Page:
We hope that advertisers weren’t expecting any sales or discounts this year on February 5, the date of the 2012 Super Bowl. Last year the average cost for a 30-second spot was $3 million. This year it’s $3.5 million, with some ads going for $4 million.
As it turns out, the question about discounts is irrelevant: According to a recent article in the Philadelphia Inquirer, all the ad spots had been sold by the end of October, although the pregame show still has time available. The article notes that we can expect the usual companies to be on view — cars, snacks, movies and beverages — along with some new entrants.
A spokesperson for NBC’s just-launched Sports Network (NBC is now owned by Comcast) didn’t identify the newcomers, although an article in the The New York Times reported that Hyundai has bought five spots before and during the 2012 game, to be held in Indianapolis, for an undisclosed amount of money. Hyundai, as the Times story notes, has performed well in the U.S. market, and no doubt hopes to emulate the success that Chrysler had in last year’s two-minute Super Bowl ad featuring Detroit rapper Eminem.
As always, the question arises: Is $4 million, or $3.5 million, too much for a company to spend on one short ad?
Wharton marketing professor Eric T. Bradlow suggests that “for most companies, the direct impact of the advertising may not be worth the cost, but the opportunity to generate a large amount of buzz after the event has the potential to significantly generate” increased product awareness. “One thing I could imagine happening in the future is differential pricing depending on who is in the game,” he says. “If it is the New York Giants against the New England Patriots, the target demographic might be quite different than it would be if it’s the Green Bay Packers against the Cincinnati Bengals.” [Editor’s Note: The Bengals lost yesterday to the Houston Texans.)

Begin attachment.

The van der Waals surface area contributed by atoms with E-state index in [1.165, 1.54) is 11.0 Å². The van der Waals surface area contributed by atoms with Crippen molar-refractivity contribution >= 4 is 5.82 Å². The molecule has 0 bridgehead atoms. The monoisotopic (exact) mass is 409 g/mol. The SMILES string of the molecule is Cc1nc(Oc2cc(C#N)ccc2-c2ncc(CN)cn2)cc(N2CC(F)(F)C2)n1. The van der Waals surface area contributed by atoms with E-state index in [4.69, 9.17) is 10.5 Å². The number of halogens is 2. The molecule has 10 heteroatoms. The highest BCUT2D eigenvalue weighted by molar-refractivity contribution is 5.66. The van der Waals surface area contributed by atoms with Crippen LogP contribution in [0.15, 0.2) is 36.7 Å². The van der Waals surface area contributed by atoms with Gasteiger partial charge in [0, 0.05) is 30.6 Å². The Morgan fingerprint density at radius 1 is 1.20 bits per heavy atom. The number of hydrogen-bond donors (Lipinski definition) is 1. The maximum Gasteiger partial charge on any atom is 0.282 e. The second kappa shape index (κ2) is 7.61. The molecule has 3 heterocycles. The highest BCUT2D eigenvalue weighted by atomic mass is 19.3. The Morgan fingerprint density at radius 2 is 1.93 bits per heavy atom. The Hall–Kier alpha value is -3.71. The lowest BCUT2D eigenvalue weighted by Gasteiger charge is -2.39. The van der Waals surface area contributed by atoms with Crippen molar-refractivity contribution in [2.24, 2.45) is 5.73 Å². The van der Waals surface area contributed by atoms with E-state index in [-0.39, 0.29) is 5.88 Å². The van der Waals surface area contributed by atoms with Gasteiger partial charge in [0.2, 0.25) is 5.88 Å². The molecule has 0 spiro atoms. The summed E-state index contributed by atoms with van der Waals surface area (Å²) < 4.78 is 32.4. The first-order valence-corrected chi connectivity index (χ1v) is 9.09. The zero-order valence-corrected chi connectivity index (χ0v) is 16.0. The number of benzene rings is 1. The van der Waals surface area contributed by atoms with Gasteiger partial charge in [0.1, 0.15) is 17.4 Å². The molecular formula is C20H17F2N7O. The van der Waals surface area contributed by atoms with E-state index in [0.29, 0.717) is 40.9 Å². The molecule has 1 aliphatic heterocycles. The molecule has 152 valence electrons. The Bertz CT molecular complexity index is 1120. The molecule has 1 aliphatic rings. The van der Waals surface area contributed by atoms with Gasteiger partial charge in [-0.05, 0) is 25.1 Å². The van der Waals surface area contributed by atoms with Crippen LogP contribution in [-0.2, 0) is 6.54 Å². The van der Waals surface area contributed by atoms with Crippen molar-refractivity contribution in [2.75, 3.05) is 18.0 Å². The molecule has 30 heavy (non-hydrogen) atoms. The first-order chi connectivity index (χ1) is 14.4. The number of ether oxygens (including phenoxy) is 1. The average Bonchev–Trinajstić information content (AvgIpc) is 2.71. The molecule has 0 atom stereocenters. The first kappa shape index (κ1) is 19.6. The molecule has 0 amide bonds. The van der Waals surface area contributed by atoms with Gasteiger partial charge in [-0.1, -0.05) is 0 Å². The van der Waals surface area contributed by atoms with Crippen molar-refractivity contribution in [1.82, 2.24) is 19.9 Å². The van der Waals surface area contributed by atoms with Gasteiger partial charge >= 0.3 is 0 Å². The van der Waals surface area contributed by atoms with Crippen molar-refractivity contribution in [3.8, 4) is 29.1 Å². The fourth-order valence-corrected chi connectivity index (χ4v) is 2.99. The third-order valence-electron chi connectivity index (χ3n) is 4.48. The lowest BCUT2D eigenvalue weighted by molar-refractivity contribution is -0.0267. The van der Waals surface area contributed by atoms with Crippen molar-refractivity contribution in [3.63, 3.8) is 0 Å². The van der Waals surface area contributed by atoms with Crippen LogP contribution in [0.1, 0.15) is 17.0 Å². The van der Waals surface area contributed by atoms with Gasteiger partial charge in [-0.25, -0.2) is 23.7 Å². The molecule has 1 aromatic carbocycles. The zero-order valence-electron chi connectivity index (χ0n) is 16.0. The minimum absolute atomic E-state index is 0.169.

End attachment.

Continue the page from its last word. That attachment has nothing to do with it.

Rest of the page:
Can viewers expect one or two companies to stand out from the pack — like Apple did in 1984 with its Macintosh ad, or Volkswagon did in 2011 with its Passat ad featuring music from Star Wars and a very young Darth Vader? “By definition, critics and advertisers will rank the ads from best to worst, and therefore there will be a best ad and a worst ad,” Bradlow notes, adding, however, that “the degree to which all firms use proper market testing suggests that total variability among the quality of the ads should be low.” At the same time, “creativity still prevails,” and a superstar ad could crop up this year just as it has in prior years.
Given the doldrums that the 99% are in with high unemployment and depressed home sales, will the overall tone of the ads be less raucous than usual, or are consumers looking forward to irreverence and sophomoric humor? Bradlow predicts that advertisers “will stay away from certain topics, and offer [viewers] more opportunities to laugh.”
Last week’s Iowa caucus showcased the tight Republican race for the presidential nomination. Will politics play a role in this year’s ads by offering candidates a chance to differentiate themselves in front of a large audience? “Political ads can be very effective,” Bradlow notes. “You may see real political ads or spoof ads. It will be interesting to see if any of the candidates participate. My guess is that they will be too risk averse to do so.”
If Bradlow could give one piece of advice to Super Bowl advertisers this year, what would it be? “Test your ad well before it ever appears. Make sure the emotions it evokes are consistent with your brand. Memorable is not the only factor. Memorable and consistent are more important.”